Natural wetland systems have often been described as the "earth's kidneys" because
they filter pollutants from water that flows through on its way to receiving lakes,
streams and oceans. Because these systems can improve water quality, engineers
and scientists construct systems  that replicate the functions of natural
wetlands. Constructed wetlands are treatment systems that use natural
processes involving wetland vegetation, soils, and their associated microbial
assemblages to improve water quality.
How do treatment wetlands
      Natural wetlands perform many functions
       that are beneficial to both humans and
wildlife. One of their most important functions
is water filtration. As water flows through a
wetland, it slows down and many of the
suspended solids become trapped by vegetation
and settle out. Other pollutants are transformed
to less soluble forms taken up by plants or
become inactive. Wetland plants also foster the
necessary conditions for microorganisms to live
there. Through a series of complex processes,
these  microrganisms also transform and remove
pollutants from the water.

Nutrients, such as nitrogen and phosphorous, are
deposited into wetlands from stormwater runoff,
from areas where fertilizers or manure have been
applied and  from leaking septic fields. These
excess nutrients are often absorbed by wetland
soils and taken up by plants and microorganisms.
For example, wetland microbes can convert
organic nitrogen into useable, inorganic forms
(NO3 and NH,,) that are necessary for plant
growth and into gasses that escape to the

Why build them?
Wetlands are some of the most biologically
diverse and productive natural ecosystems in the
world.  While not all  constructed  wetlands
replicate  natural ones, it makes sense to
construct wetlands that improve water quality
and support wildlife habitat. Constructed
wetlands  can also be  a cost-effective and
technically feasible approach to treating
wastewater. Wetlands are often less expensive to
build than traditional wastewater  treatment
options, have low operating and maintenance
expenses  and can handle fluctuating water levels.
Additionally, they are aesthetically pleasing and
can reduce or eliminate odors associated with
                            A Popular Idea
                         Designing and building
                         wetlands to treat
                         wastewater is not a new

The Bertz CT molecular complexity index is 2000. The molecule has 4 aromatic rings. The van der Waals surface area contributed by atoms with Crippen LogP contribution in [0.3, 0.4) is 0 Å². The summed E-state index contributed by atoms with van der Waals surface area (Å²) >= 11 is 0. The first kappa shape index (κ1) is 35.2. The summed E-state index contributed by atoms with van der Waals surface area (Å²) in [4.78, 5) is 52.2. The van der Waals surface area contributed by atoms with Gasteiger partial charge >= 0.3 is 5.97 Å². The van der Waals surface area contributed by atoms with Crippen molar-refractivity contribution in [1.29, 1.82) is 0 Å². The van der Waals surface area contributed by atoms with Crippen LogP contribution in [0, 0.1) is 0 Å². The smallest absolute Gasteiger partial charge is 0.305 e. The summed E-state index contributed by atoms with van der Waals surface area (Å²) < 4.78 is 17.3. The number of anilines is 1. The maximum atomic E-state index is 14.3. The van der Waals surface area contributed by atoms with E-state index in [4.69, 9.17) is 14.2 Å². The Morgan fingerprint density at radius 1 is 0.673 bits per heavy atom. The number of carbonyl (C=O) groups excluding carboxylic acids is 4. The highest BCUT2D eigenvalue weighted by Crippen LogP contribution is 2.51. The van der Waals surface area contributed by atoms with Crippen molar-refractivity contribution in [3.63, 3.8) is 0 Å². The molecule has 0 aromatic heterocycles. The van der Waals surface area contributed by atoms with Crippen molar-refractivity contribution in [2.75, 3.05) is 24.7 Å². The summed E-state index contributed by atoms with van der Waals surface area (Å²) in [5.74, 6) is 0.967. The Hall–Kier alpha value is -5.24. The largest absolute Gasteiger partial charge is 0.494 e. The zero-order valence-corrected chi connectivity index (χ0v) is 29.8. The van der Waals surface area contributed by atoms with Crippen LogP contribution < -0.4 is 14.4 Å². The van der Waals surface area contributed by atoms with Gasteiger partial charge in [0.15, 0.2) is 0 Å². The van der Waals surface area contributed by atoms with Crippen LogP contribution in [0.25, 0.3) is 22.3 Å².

concept. As many as
                         5,000 constructed
                         wetlands have been built
                         in Europe and about
                         1,000 are currently in
                         operation in the United
                         States. Constructed
                         treatment wetlands, in
                         some cases involving the
                         maintenance of
                         important wetland
                         habitat, have become
                         particularly popular in
                         the Southwest, where the
                         arid climate makes the
                         wetland habitat
                         supported by these
                         projects an especially
                         precious resource.
                                  Wetland Plants
      Gravel Substrate
             Impermeable Liner
  Water Level Control
Wetland plants and associated microorganisms treat wastewater as it flows
through a constructed wetland system.
How are they  built?
Constructed wetlands are generally built on
uplands and outside floodplains or floodways in
order to avoid damage to natural wetlands and
other aquatic resources. Wetlands are frequently
constructed by excavating, backfilling, grading,
diking and installing water control structures to
establish desired hydraulic flow patterns. If the
site has highly permeable soils, an impervious,
compacted clay liner is  usually installed and the
original soil placed over the liner.  Wetland
vegetation is then planted or allowed to establish

Design and Planning
If planned and maintained properly, treatment